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STONE KNOT

Discussion in 'Archives - Yahoo Canyons Group' started by Calvin Richardson, Nov 16, 2006.

  1. What other purpose is the stone knot used for other than two persons raping at the same time with of course the third to untie it ?

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  2. tom

    tom Guest

    --- In Yahoo Canyons Group, Calvin Richardson <bellcyn@...> wrote:
    What other purpose is the stone knot used for other than two persons raping at the same time with of course the third to untie it ?

    Lemme get this straight - Are the two people raping the third, or is there someone else involved in the party. My guess is that in this case the the stone knot is being used to tie up the third so they can be raped!

    -t-
  3. Neil

    Neil Guest

    The stone knot isolates two strands of rope in any situation where you might want to do so. The point of the knot is that it can be loaded and then untied easier than it was tied.

    It's a simple solution for isolating and loading two strands of the same rope. Once the strands are isolated, how you use them is limited only by your imagination.

    Neil

    --- In Yahoo Canyons Group, Calvin Richardson <bellcyn@...> wrote:
    What other purpose is the stone knot used for other than two persons raping at the same time with of course the third to untie it ?
    > > Sponsored Link
    Don't quit your job - take classes online and earn your degree in 1 year. Start Today
    >
  4. TomJones

    TomJones Guest

  5. Stefan

    Stefan Guest

    --- In Yahoo Canyons Group, "TomJones" <ratagonia@...> wrote:
    I have added the Stone Knot to the new-new Tech Tips on the Canyoneering USA website...
    http://www.canyoneeringcentral.com/techtips/the-stone-knot-a-canyoneering-secret-weapon/
    > Tom >

    Tom,

    I have some additional information on this (as the "founder" of that knot) :

    - the know is not called the "stone knot" but the "stone knot variation", as the original knot is tied downwards and only the variation for canyoning is tied upwards

    - you should stop at picture 6 and NOT turn the carabiner Anyway the biner can't slip through ... but is much easier to release. If you continue like on picture 7 etc. you can have lot's of difficulties to get the biner out if the knot is very tight. If the large end of the biner is on top you can at least get it out of the loose "loop" and then turn the biner to "weak" the tighten part.

    Always nice to see many technics i taught to Rich many moons ago found their place in the American canyoneering :)

    Stefan
  6. TomJones

    TomJones Guest

    Thank you Stefan. Always interesting to hear from the source.

    Points well taken, though I have not had trouble getting the carabiner out when I use a large-size carabiner.

    Tom

    --- In Yahoo Canyons Group, "Stefan" <s.hofmann@...> wrote:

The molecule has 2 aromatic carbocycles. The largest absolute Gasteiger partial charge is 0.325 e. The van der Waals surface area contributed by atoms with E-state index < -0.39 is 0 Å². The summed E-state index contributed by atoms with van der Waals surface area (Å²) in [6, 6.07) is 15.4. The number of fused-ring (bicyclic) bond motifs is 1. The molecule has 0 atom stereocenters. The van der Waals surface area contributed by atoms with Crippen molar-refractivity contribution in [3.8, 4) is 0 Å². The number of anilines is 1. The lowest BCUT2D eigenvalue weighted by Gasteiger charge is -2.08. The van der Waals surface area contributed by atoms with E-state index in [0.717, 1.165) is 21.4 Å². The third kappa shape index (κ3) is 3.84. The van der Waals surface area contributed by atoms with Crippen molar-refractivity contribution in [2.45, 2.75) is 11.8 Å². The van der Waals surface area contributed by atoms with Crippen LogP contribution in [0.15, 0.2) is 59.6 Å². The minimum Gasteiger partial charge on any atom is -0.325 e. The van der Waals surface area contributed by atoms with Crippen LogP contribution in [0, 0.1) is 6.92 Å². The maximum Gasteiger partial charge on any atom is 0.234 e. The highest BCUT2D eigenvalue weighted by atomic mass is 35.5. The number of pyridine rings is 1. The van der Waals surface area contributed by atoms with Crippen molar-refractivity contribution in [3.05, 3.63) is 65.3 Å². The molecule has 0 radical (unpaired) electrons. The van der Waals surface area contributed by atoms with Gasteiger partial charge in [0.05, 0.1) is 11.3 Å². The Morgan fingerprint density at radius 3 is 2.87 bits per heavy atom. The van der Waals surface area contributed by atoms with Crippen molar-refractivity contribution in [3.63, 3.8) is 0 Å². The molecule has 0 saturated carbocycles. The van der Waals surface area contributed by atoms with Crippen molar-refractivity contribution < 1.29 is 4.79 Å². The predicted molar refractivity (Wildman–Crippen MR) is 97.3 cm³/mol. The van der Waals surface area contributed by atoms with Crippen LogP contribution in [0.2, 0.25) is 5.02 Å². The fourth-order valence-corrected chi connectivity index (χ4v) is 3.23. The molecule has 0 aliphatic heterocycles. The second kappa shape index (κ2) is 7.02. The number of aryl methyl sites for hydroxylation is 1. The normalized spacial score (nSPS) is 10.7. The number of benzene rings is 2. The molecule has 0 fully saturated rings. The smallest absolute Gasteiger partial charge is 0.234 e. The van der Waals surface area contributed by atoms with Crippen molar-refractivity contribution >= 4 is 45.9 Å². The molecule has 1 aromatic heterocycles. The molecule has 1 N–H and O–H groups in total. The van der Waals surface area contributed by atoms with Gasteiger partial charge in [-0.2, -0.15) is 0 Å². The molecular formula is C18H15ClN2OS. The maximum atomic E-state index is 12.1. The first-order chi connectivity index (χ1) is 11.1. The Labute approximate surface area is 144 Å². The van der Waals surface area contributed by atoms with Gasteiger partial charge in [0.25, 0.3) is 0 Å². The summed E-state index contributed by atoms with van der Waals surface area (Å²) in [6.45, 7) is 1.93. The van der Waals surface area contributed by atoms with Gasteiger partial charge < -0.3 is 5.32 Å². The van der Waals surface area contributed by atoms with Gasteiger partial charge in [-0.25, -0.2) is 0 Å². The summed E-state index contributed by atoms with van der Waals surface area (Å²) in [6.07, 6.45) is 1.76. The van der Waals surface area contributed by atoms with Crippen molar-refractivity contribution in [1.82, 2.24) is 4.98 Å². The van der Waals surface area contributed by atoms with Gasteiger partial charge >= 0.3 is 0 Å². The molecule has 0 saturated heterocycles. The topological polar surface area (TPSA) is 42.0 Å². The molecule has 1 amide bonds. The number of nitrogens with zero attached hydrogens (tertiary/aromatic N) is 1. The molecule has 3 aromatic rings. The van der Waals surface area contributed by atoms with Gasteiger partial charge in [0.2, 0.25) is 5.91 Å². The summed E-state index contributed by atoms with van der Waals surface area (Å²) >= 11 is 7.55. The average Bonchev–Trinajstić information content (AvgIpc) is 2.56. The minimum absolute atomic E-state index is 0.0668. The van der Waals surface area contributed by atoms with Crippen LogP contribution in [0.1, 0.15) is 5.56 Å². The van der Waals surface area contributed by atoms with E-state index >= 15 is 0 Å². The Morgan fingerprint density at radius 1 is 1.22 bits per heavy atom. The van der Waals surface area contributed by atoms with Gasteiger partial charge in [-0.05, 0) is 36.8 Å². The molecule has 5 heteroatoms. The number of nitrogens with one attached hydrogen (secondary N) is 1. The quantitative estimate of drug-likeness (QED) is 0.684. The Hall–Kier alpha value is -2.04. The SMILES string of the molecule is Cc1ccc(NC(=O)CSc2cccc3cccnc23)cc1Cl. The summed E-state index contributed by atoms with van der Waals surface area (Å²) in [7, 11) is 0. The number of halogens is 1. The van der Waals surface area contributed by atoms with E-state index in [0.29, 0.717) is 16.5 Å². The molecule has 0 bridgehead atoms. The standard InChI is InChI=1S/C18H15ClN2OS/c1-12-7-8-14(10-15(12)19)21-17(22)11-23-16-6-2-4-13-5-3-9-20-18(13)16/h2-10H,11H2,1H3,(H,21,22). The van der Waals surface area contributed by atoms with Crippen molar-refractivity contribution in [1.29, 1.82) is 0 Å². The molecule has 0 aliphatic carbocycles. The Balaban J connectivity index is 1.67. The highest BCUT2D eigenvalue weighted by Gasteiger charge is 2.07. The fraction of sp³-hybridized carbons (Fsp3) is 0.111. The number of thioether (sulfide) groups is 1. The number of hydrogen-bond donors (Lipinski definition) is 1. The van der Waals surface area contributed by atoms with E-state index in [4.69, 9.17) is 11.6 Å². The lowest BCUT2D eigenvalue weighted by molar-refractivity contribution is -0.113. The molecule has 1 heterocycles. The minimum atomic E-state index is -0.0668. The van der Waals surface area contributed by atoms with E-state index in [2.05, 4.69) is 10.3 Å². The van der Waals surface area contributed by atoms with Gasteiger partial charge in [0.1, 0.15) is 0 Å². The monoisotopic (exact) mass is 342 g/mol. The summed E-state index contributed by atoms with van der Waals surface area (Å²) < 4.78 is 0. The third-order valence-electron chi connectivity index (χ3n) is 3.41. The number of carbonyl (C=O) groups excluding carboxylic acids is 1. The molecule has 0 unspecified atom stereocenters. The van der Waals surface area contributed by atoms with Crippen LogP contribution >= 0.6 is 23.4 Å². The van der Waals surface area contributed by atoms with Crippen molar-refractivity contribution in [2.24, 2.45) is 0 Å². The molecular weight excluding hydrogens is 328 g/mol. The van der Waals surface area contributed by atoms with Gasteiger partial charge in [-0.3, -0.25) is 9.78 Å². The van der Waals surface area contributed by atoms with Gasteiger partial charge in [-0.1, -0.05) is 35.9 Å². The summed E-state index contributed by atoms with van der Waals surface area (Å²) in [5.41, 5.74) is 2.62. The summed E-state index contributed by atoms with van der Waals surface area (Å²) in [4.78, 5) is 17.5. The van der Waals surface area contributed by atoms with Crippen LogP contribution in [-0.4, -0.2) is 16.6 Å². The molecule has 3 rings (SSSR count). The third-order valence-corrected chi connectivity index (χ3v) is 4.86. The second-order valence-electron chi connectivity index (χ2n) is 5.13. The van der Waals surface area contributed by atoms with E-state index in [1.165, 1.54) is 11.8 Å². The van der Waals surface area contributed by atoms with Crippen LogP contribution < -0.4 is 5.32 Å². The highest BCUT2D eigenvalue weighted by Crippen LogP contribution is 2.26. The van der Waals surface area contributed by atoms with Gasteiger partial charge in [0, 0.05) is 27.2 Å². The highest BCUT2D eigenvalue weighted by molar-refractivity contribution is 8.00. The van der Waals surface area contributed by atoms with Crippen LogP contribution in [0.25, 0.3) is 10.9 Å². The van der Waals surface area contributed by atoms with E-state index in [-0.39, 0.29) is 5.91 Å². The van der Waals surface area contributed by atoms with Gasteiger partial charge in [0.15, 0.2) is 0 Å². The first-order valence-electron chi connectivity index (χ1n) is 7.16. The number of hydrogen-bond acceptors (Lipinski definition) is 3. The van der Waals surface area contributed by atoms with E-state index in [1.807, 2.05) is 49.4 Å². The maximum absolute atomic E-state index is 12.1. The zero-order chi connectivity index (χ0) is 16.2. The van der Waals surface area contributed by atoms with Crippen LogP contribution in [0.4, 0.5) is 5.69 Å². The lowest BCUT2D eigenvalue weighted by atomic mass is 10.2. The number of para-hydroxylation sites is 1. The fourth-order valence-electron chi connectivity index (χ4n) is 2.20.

--- In Yahoo Canyons Group, "TomJones" <ratagonia@> wrote:

    I have added the Stone Knot to the new-new Tech Tips on the Canyoneering USA website...

    http://www.canyoneeringcentral.com/techtips/the-stone-knot-a-canyoneering-secret-weapon/

    > Tom

    > Tom,
    I have some additional information on this (as the "founder" of that knot) :
    - the know is not called the "stone knot" but the "stone knot variation", as the original knot is tied downwards and only the variation for canyoning is tied upwards
    - you should stop at picture 6 and NOT turn the carabiner > Anyway the biner can't slip through ... but is much easier to release. > If you continue like on picture 7 etc. you can have lot's of difficulties to get the biner out if the knot is very tight. If the large end of the biner is on top you can at least get it out of the loose "loop" and then turn the biner to "weak" the tighten part.
    Always nice to see many technics i taught to Rich many moons ago found their place in the American canyoneering :)
    Stefan >
  7. kuenn_k2

    kuenn_k2 Guest

    Thanks to all for sharing your wisdom...this is great information (including the new-new tips visual) for those of us still expanding our knowledge in this discipline.

    Newbie question: is there an advantage of using the OH vs 8 "stone"? They both seem bomb-proof to me and with the OH being slightly easier to tie and untie; its my knot of choice. And is the orientation (upward/downward) an important detail...am I missing something critical that I should know?

    Thanks, -kuenn

    --- In Yahoo Canyons Group, "Stefan" <s.hofmann@...> wrote:

    --- In Yahoo Canyons Group, "TomJones" <ratagonia@> wrote:

    I have added the Stone Knot to the new-new Tech Tips on the Canyoneering USA website...

    http://www.canyoneeringcentral.com/techtips/the-stone-knot-a-canyoneering-secret-weapon/

    > Tom

    > Tom,
    I have some additional information on this (as the "founder" of that knot) :
    - the know is not called the "stone knot" but the "stone knot variation", as the original knot is tied downwards and only the variation for canyoning is tied upwards